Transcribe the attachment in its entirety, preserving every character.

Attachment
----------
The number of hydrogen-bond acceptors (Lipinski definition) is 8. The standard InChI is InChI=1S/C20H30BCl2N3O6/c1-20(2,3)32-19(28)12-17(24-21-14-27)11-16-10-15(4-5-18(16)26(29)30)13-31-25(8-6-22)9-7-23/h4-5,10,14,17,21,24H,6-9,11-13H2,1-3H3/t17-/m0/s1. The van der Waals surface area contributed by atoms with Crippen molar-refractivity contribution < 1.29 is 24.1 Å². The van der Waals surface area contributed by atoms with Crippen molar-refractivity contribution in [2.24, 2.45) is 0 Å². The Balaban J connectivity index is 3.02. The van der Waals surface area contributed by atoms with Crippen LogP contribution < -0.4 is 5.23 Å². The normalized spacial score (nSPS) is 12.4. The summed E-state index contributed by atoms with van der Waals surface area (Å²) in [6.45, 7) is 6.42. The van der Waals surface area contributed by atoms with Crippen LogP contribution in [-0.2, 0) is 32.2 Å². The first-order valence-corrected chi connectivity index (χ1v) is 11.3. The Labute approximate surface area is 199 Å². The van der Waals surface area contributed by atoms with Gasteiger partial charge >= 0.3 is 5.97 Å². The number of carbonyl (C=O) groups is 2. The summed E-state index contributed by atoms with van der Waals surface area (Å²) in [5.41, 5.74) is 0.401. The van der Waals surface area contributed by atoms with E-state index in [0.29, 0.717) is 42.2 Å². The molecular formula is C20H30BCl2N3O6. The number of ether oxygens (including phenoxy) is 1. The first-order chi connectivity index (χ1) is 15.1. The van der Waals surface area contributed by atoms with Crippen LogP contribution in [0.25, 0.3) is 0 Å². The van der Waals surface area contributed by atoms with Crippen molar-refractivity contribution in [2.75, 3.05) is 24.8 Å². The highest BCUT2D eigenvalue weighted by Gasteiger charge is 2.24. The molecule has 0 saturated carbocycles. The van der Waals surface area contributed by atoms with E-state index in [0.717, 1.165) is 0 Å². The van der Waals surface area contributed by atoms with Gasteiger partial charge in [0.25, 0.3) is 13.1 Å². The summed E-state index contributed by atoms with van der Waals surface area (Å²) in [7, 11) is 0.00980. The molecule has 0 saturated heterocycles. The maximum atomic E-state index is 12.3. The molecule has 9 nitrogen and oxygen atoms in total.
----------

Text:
The number of hydrogen-bond acceptors (Lipinski definition) is 8. The standard InChI is InChI=1S/C20H30BCl2N3O6/c1-20(2,3)32-19(28)12-17(24-21-14-27)11-16-10-15(4-5-18(16)26(29)30)13-31-25(8-6-22)9-7-23/h4-5,10,14,17,21,24H,6-9,11-13H2,1-3H3/t17-/m0/s1. The van der Waals surface area contributed by atoms with Crippen molar-refractivity contribution < 1.29 is 24.1 Å². The van der Waals surface area contributed by atoms with Crippen molar-refractivity contribution in [2.24, 2.45) is 0 Å². The Balaban J connectivity index is 3.02. The van der Waals surface area contributed by atoms with Crippen LogP contribution < -0.4 is 5.23 Å². The normalized spacial score (nSPS) is 12.4. The summed E-state index contributed by atoms with van der Waals surface area (Å²) in [6.45, 7) is 6.42. The van der Waals surface area contributed by atoms with Crippen LogP contribution in [-0.2, 0) is 32.2 Å². The first-order valence-corrected chi connectivity index (χ1v) is 11.3. The Labute approximate surface area is 199 Å². The van der Waals surface area contributed by atoms with Gasteiger partial charge >= 0.3 is 5.97 Å². The number of carbonyl (C=O) groups is 2. The summed E-state index contributed by atoms with van der Waals surface area (Å²) in [5.41, 5.74) is 0.401. The van der Waals surface area contributed by atoms with E-state index in [0.29, 0.717) is 42.2 Å². The molecular formula is C20H30BCl2N3O6. The number of ether oxygens (including phenoxy) is 1. The first-order chi connectivity index (χ1) is 15.1. The van der Waals surface area contributed by atoms with Crippen LogP contribution in [0.25, 0.3) is 0 Å². The van der Waals surface area contributed by atoms with Crippen molar-refractivity contribution in [2.75, 3.05) is 24.8 Å². The highest BCUT2D eigenvalue weighted by Gasteiger charge is 2.24. The molecule has 0 saturated carbocycles. The van der Waals surface area contributed by atoms with E-state index in [0.717, 1.165) is 0 Å². The van der Waals surface area contributed by atoms with Gasteiger partial charge in [0.25, 0.3) is 13.1 Å². The summed E-state index contributed by atoms with van der Waals surface area (Å²) in [7, 11) is 0.00980. The molecule has 0 saturated heterocycles. The maximum atomic E-state index is 12.3. The molecule has 9 nitrogen and oxygen atoms in total.